__ERIN, Wis.—To say that__Bobby Leopold won one for the old guys Thursday morning at Erin HIlls GC might be a bit of a stretch. He is, after all, just 26, a long way away from receiving an AARP card.
Still when a golfer who isn't straight out of college/high school—and actually works for a living—reaches the round of 32 at the U.S. Amateur these days, it officially qualifies as newsworthy.
Particularly, too, when said he takes out the tournament medalist.
Photo by J.D. Cuban
Despite losing the first two holes in his match with __Gregor Main__, Leopold, who was born in the U.S., grew up in England and now lives in Cranston, R.I., selling insurance, kept his cool. He squared the match by the fifth hole and held a 2-up lead through nine when it was suspended Wednesday evening for darkness. Returning this morning, he kept walking off with pars, forcing Main to make a move that never came to be, closing him out on the 17th hole for a 2-and-1 triumph.
Leopold's path to the second round, where he'll play U.S. Walker Cup team member__Harris English__, was a challenge even before having to face Main. He made it into the championship as an alternate, receiving a call from the USGA just seven days before the first round of stroke-play qualifying, forcing him to juggle his schedule to get in some 11th hour practice before heading to Wisconsin.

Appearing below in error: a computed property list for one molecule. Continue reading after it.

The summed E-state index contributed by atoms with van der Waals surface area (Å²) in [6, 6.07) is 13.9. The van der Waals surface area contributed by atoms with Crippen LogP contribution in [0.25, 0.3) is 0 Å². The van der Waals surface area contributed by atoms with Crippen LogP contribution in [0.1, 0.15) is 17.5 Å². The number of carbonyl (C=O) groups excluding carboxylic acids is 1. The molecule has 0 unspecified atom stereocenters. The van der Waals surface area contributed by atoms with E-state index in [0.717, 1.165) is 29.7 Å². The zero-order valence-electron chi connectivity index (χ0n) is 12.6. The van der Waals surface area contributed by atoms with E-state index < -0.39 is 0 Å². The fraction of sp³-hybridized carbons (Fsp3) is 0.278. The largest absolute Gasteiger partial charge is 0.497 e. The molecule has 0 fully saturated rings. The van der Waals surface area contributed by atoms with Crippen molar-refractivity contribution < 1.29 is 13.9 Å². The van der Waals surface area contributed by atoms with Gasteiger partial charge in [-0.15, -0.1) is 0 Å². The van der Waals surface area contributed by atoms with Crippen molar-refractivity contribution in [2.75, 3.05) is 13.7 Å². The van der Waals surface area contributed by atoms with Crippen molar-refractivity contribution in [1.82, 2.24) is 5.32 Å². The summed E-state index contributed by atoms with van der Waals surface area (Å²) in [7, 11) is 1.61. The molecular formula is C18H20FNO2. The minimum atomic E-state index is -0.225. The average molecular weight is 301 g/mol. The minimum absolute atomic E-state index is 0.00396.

After 36 holes of stroke play at Erin Hills and Blue Mound G&CC, Leopold sat at even-par 142, leaving him into a 20-player playoff for the final four spots of match play. It was the same situation Leopold found himself in a year ago at Chambers Bay, where he was in a 16-player-for-six-spot situation.
Somehow for the second straight year Leopold managed to navigate his way through the playoff into the final 64 (as the 64th seed). "It was fun but grueling," Leopold said. "It was probably more exciting [this time] because everyone was watching." (The Erin Hills playoff was played mid-afternoon, and televised on the Golf Channel, while the one at Chambers Bay began early in the morning with a spartan crowd following the action.)
The experience from Chambers Bay left Leopold more prepared to handle the transition from the emotional high of making match play to actually facing an opponent (he lost to Justin Thomas in the first round last year).
Leopold could safely be called a late bloomer. By his own admission, he didn't play at a highly competitive level when he lived in England. He came to the U.S. and played college golf at Rollins, graduating in 2007, but decided against turn professional after school. Instead, he got his MBA at Bentley University in Massachusetts. He went to work for his father-in-law, Scott Cooke, who also serves as his swing coach and, this week at Erin Hills, as his caddie.
"I always said if I was going to turn pro, it was for the reason that I was good enough [to play out there]," Leopold said. "But I looked at it and realized standing over a four or five footer for $50,000 or to put food on the table, it wasn't for me. It's a different lifestyle. That puts a toll on your family.
"I like where I am," Leopold noted. "It's nice to play against these guys when they are going to be pros and say, 'Oh, I played against so-and-so at the 2011 U.S. Amateur.' "